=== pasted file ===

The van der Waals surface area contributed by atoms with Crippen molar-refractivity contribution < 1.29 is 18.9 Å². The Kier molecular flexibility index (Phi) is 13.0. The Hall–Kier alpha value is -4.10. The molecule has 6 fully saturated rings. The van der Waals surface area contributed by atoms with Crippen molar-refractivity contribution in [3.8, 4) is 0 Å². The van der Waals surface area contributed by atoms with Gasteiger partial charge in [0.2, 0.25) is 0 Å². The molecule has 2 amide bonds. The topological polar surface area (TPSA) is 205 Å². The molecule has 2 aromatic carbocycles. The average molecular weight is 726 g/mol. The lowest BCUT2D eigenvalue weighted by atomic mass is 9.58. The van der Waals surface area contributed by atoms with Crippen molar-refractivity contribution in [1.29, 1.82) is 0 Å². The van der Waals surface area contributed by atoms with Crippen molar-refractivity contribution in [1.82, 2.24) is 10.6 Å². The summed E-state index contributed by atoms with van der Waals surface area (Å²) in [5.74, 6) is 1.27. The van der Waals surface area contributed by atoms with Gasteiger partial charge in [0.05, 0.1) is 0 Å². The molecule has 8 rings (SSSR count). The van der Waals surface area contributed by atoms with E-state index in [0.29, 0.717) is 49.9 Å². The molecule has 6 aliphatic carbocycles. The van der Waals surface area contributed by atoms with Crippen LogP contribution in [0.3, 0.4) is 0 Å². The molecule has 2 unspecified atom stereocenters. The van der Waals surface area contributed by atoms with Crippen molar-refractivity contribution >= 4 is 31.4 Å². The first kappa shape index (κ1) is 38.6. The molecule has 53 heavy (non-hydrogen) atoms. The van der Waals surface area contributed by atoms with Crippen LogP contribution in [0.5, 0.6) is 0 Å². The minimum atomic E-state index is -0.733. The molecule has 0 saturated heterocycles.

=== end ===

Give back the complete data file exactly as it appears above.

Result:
The van der Waals surface area contributed by atoms with Crippen molar-refractivity contribution < 1.29 is 18.9 Å². The Kier molecular flexibility index (Phi) is 13.0. The Hall–Kier alpha value is -4.10. The molecule has 6 fully saturated rings. The van der Waals surface area contributed by atoms with Crippen molar-refractivity contribution in [3.8, 4) is 0 Å². The van der Waals surface area contributed by atoms with Gasteiger partial charge in [0.2, 0.25) is 0 Å². The molecule has 2 amide bonds. The topological polar surface area (TPSA) is 205 Å². The molecule has 2 aromatic carbocycles. The average molecular weight is 726 g/mol. The lowest BCUT2D eigenvalue weighted by atomic mass is 9.58. The van der Waals surface area contributed by atoms with Crippen molar-refractivity contribution in [1.29, 1.82) is 0 Å². The van der Waals surface area contributed by atoms with Crippen molar-refractivity contribution in [1.82, 2.24) is 10.6 Å². The summed E-state index contributed by atoms with van der Waals surface area (Å²) in [5.74, 6) is 1.27. The van der Waals surface area contributed by atoms with Gasteiger partial charge in [0.05, 0.1) is 0 Å². The molecule has 8 rings (SSSR count). The van der Waals surface area contributed by atoms with E-state index in [0.29, 0.717) is 49.9 Å². The molecule has 6 aliphatic carbocycles. The van der Waals surface area contributed by atoms with Crippen LogP contribution in [0.3, 0.4) is 0 Å². The molecule has 2 unspecified atom stereocenters. The van der Waals surface area contributed by atoms with Crippen molar-refractivity contribution >= 4 is 31.4 Å². The first kappa shape index (κ1) is 38.6. The molecule has 53 heavy (non-hydrogen) atoms. The van der Waals surface area contributed by atoms with Crippen LogP contribution in [0.5, 0.6) is 0 Å². The minimum atomic E-state index is -0.733. The molecule has 0 saturated heterocycles.